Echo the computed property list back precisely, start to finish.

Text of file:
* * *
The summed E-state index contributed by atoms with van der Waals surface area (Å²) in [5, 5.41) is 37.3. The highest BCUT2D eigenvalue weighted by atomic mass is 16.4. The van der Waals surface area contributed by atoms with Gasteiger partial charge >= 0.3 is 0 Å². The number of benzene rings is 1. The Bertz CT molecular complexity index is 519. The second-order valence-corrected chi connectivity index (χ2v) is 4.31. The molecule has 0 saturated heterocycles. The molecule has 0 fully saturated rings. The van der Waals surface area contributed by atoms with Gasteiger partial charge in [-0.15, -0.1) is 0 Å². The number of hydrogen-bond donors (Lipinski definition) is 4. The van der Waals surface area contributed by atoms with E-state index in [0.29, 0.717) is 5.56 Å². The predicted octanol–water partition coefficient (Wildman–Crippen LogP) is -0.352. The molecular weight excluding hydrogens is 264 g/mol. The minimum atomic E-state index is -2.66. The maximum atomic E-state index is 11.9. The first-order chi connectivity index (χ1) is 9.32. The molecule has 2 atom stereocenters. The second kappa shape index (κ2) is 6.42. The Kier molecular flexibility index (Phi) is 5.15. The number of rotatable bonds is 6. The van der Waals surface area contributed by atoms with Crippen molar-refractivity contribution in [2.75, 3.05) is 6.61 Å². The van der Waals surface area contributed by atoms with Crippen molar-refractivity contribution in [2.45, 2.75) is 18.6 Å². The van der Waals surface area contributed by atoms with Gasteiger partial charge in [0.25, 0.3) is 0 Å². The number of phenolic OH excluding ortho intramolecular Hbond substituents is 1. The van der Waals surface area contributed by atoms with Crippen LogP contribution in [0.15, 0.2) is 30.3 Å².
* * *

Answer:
The summed E-state index contributed by atoms with van der Waals surface area (Å²) in [5, 5.41) is 37.3. The highest BCUT2D eigenvalue weighted by atomic mass is 16.4. The van der Waals surface area contributed by atoms with Gasteiger partial charge >= 0.3 is 0 Å². The number of benzene rings is 1. The Bertz CT molecular complexity index is 519. The second-order valence-corrected chi connectivity index (χ2v) is 4.31. The molecule has 0 saturated heterocycles. The molecule has 0 fully saturated rings. The van der Waals surface area contributed by atoms with Gasteiger partial charge in [-0.15, -0.1) is 0 Å². The number of hydrogen-bond donors (Lipinski definition) is 4. The van der Waals surface area contributed by atoms with E-state index in [0.29, 0.717) is 5.56 Å². The predicted octanol–water partition coefficient (Wildman–Crippen LogP) is -0.352. The molecular weight excluding hydrogens is 264 g/mol. The minimum atomic E-state index is -2.66. The maximum atomic E-state index is 11.9. The first-order chi connectivity index (χ1) is 9.32. The molecule has 2 atom stereocenters. The second kappa shape index (κ2) is 6.42. The Kier molecular flexibility index (Phi) is 5.15. The number of rotatable bonds is 6. The van der Waals surface area contributed by atoms with Crippen molar-refractivity contribution in [2.75, 3.05) is 6.61 Å². The van der Waals surface area contributed by atoms with Crippen molar-refractivity contribution in [2.45, 2.75) is 18.6 Å². The van der Waals surface area contributed by atoms with Gasteiger partial charge in [0.25, 0.3) is 0 Å². The number of phenolic OH excluding ortho intramolecular Hbond substituents is 1. The van der Waals surface area contributed by atoms with Crippen LogP contribution in [0.15, 0.2) is 30.3 Å².